A lesson from Estonia?

3 Sep 14
Online voting, five-minute digital tax returns and births automatically registered in the cloud. The future of e-government services has arrived – and it’s so much cheaper in Tallinn, too

By John Thornton | 3 September 2014

Online voting, five-minute digital tax returns and births automatically registered in the cloud. The future of e-government services has arrived – and it’s so much cheaper in Tallinn, too

September Smart thinking

At the next election I will yet again visit my local village hall, lean into a rickety plywood booth and cast my vote with a blunt pencil tied to the wooden frame.  If I was an Estonian citizen I could vote in elections from the comfort of my own home or even another city or another country. Estonia is probably the most digitally advanced country in the world and its e-government services set a standard by which others should be judged.  I recently saw a presentation by the Estonian government’s chief information officer. Interestingly, he is not a typical public servant, but a technology entrepreneur who made a lot of money when he sold his company. A non-competition agreement effectively prevented him from working in the private sector, so he joined the civil service.

Estonia sees information and communications technology, digital skills and digital government as ways of generating a global competitive advantage for a small country in a rapidly changing world. The government is working with the private sector to develop strong ICT skills across the population, implement a high-speed internet infrastructure and ensure the components of a strong digital economy are in place.

The belief in Tallinn is that you should only need to collect data once, and that data about a citizen belongs to that citizen. Therefore, if a government agency needs data it uses the existing sources and the citizen has the right to see when their data was accessed and for what reason. This means, for example, that when a baby is born, the parents don’t need to register the birth; the record is set up automatically.  

Most Estonians can file a tax return from their armchair in just five minutes by confirming information already held.  As a result of this approach it is estimated that the average citizen only needs to interact with the government 2.6 times a year.  This in turn means that, while other governments are still digitising their services, the Estonians are already switching off online services that are no longer needed.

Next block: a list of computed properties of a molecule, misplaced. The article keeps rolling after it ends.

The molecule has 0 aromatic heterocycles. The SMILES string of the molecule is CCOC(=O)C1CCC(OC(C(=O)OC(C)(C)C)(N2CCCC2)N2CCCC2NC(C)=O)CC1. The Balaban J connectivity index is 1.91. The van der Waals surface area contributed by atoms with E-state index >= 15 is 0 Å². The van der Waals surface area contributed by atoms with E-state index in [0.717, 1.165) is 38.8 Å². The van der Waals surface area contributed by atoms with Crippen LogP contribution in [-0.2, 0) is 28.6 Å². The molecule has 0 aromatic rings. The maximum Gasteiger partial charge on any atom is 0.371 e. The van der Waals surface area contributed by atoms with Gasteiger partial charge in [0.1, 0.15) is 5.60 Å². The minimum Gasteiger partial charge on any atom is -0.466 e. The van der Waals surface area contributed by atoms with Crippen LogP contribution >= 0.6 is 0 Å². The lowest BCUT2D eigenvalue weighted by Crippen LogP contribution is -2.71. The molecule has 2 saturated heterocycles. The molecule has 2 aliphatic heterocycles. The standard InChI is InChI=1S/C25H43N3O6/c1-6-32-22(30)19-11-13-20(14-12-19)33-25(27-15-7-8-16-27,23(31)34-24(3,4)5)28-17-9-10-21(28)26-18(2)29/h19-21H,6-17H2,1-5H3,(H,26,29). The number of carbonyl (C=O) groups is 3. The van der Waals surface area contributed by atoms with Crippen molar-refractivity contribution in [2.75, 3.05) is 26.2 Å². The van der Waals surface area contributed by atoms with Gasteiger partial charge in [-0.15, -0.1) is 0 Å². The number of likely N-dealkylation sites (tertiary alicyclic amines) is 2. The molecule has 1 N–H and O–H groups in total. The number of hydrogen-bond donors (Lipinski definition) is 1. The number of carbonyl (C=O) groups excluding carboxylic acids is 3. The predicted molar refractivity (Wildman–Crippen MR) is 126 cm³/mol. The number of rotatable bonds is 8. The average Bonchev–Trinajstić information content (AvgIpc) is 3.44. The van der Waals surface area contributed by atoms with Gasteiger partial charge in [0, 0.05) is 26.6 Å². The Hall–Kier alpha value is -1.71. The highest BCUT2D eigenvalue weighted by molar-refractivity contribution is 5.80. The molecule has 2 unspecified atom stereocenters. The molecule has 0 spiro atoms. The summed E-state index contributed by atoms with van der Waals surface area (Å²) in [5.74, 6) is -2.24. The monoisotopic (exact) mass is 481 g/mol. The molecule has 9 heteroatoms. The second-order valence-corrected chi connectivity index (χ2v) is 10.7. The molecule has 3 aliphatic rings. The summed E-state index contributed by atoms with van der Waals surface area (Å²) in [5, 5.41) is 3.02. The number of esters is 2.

There is also a policy of ‘no legacy systems’.  Any system that is older than 10 years must be reviewed and replaced before it reaches 13-years-old.  When you reflect on how fast technology has advanced over the last 10 years, including advances in mobile communications, the growth in smartphones and the use of apps to access digital information, this makes sense on several levels.  These older systems were not developed to work in real time, to be accessed over the internet or to be secured against modern cyber-attacks. Legacy systems are usually disproportionately expensive to maintain.  Plus, renewing systems makes you review and update your processes and procedures. 

The UK is no slouch when it comes to e-services and is certainly among the leading countries, but the Estonian approach ought to make us question some of our strategies and plans.  Perhaps the biggest question was posed by the chief information officer.  He pointed out that the UK public sector spends about £16bn a year on government IT compared to the £40m spent by Estonia. Surely, he said, tongue firmly in cheek, in the digital world all countries are the same size? We all need the same functionality and when we put our e-services in the cloud they can all be scaled up or down with only minor differences in costs?

Estonia is about twice the size of Wales with half the population, so direct comparisons are difficult, but perhaps he has a point.

John Thornton is an independent adviser and writer on business transformation, financial management and innovation [email protected]

This feature was first published in the September edition of Public Finance magazine


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